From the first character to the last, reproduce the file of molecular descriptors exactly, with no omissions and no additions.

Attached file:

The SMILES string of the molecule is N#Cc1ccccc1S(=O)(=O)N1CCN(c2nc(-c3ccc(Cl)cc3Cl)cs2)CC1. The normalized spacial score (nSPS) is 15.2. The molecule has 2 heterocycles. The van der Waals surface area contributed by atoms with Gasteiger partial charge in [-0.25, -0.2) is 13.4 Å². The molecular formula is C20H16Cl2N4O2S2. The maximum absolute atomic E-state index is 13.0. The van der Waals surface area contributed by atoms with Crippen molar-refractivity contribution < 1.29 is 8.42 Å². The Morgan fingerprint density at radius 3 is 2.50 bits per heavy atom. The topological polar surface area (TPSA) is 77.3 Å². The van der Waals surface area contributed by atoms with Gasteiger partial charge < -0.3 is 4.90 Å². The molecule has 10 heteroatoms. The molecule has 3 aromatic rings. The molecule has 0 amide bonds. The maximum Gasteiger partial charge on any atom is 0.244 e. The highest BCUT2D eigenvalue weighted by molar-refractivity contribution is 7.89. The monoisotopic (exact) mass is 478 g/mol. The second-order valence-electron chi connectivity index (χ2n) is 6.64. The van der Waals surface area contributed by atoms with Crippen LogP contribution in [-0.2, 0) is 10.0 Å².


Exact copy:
The SMILES string of the molecule is N#Cc1ccccc1S(=O)(=O)N1CCN(c2nc(-c3ccc(Cl)cc3Cl)cs2)CC1. The normalized spacial score (nSPS) is 15.2. The molecule has 2 heterocycles. The van der Waals surface area contributed by atoms with Gasteiger partial charge in [-0.25, -0.2) is 13.4 Å². The molecular formula is C20H16Cl2N4O2S2. The maximum absolute atomic E-state index is 13.0. The van der Waals surface area contributed by atoms with Crippen molar-refractivity contribution < 1.29 is 8.42 Å². The Morgan fingerprint density at radius 3 is 2.50 bits per heavy atom. The topological polar surface area (TPSA) is 77.3 Å². The van der Waals surface area contributed by atoms with Gasteiger partial charge < -0.3 is 4.90 Å². The molecule has 10 heteroatoms. The molecule has 3 aromatic rings. The molecule has 0 amide bonds. The maximum Gasteiger partial charge on any atom is 0.244 e. The highest BCUT2D eigenvalue weighted by molar-refractivity contribution is 7.89. The monoisotopic (exact) mass is 478 g/mol. The second-order valence-electron chi connectivity index (χ2n) is 6.64. The van der Waals surface area contributed by atoms with Crippen LogP contribution in [-0.2, 0) is 10.0 Å².